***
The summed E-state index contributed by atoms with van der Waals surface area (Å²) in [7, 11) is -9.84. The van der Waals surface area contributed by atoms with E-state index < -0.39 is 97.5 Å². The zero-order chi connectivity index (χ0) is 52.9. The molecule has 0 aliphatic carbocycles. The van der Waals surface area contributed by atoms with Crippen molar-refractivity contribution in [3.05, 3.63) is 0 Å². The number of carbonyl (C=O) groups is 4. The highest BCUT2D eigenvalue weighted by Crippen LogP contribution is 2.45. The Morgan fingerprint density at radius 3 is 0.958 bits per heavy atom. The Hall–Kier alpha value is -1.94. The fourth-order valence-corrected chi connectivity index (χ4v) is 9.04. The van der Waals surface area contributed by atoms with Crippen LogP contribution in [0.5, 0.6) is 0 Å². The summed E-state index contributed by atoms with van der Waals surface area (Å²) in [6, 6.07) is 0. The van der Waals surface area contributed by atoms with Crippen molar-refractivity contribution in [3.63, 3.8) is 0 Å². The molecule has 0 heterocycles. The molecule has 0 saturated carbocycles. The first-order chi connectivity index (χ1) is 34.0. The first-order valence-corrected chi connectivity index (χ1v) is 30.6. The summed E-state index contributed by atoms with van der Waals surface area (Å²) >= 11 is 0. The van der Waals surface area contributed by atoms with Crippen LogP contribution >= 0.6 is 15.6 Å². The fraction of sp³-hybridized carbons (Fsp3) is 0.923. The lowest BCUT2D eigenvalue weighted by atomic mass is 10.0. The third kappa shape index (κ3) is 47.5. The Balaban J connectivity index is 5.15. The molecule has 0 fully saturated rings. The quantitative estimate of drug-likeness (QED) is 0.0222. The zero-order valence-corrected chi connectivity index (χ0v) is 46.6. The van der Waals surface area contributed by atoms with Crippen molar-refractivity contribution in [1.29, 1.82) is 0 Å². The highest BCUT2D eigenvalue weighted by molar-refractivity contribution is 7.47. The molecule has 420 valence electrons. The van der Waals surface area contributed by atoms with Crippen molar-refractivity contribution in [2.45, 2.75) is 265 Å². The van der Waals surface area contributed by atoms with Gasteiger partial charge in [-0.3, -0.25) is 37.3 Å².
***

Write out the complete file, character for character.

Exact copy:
The summed E-state index contributed by atoms with van der Waals surface area (Å²) in [7, 11) is -9.84. The van der Waals surface area contributed by atoms with E-state index < -0.39 is 97.5 Å². The zero-order chi connectivity index (χ0) is 52.9. The molecule has 0 aliphatic carbocycles. The van der Waals surface area contributed by atoms with Crippen molar-refractivity contribution in [3.05, 3.63) is 0 Å². The number of carbonyl (C=O) groups is 4. The highest BCUT2D eigenvalue weighted by Crippen LogP contribution is 2.45. The Morgan fingerprint density at radius 3 is 0.958 bits per heavy atom. The Hall–Kier alpha value is -1.94. The fourth-order valence-corrected chi connectivity index (χ4v) is 9.04. The van der Waals surface area contributed by atoms with Crippen LogP contribution in [0.5, 0.6) is 0 Å². The summed E-state index contributed by atoms with van der Waals surface area (Å²) in [6, 6.07) is 0. The van der Waals surface area contributed by atoms with Crippen molar-refractivity contribution in [3.63, 3.8) is 0 Å². The molecule has 0 heterocycles. The molecule has 0 saturated carbocycles. The first-order chi connectivity index (χ1) is 34.0. The first-order valence-corrected chi connectivity index (χ1v) is 30.6. The summed E-state index contributed by atoms with van der Waals surface area (Å²) >= 11 is 0. The van der Waals surface area contributed by atoms with Crippen LogP contribution >= 0.6 is 15.6 Å². The fraction of sp³-hybridized carbons (Fsp3) is 0.923. The lowest BCUT2D eigenvalue weighted by atomic mass is 10.0. The third kappa shape index (κ3) is 47.5. The Balaban J connectivity index is 5.15. The molecule has 0 fully saturated rings. The quantitative estimate of drug-likeness (QED) is 0.0222. The zero-order valence-corrected chi connectivity index (χ0v) is 46.6. The van der Waals surface area contributed by atoms with Crippen molar-refractivity contribution in [1.29, 1.82) is 0 Å². The highest BCUT2D eigenvalue weighted by molar-refractivity contribution is 7.47. The molecule has 420 valence electrons. The van der Waals surface area contributed by atoms with Crippen molar-refractivity contribution in [2.45, 2.75) is 265 Å². The van der Waals surface area contributed by atoms with Gasteiger partial charge in [-0.3, -0.25) is 37.3 Å².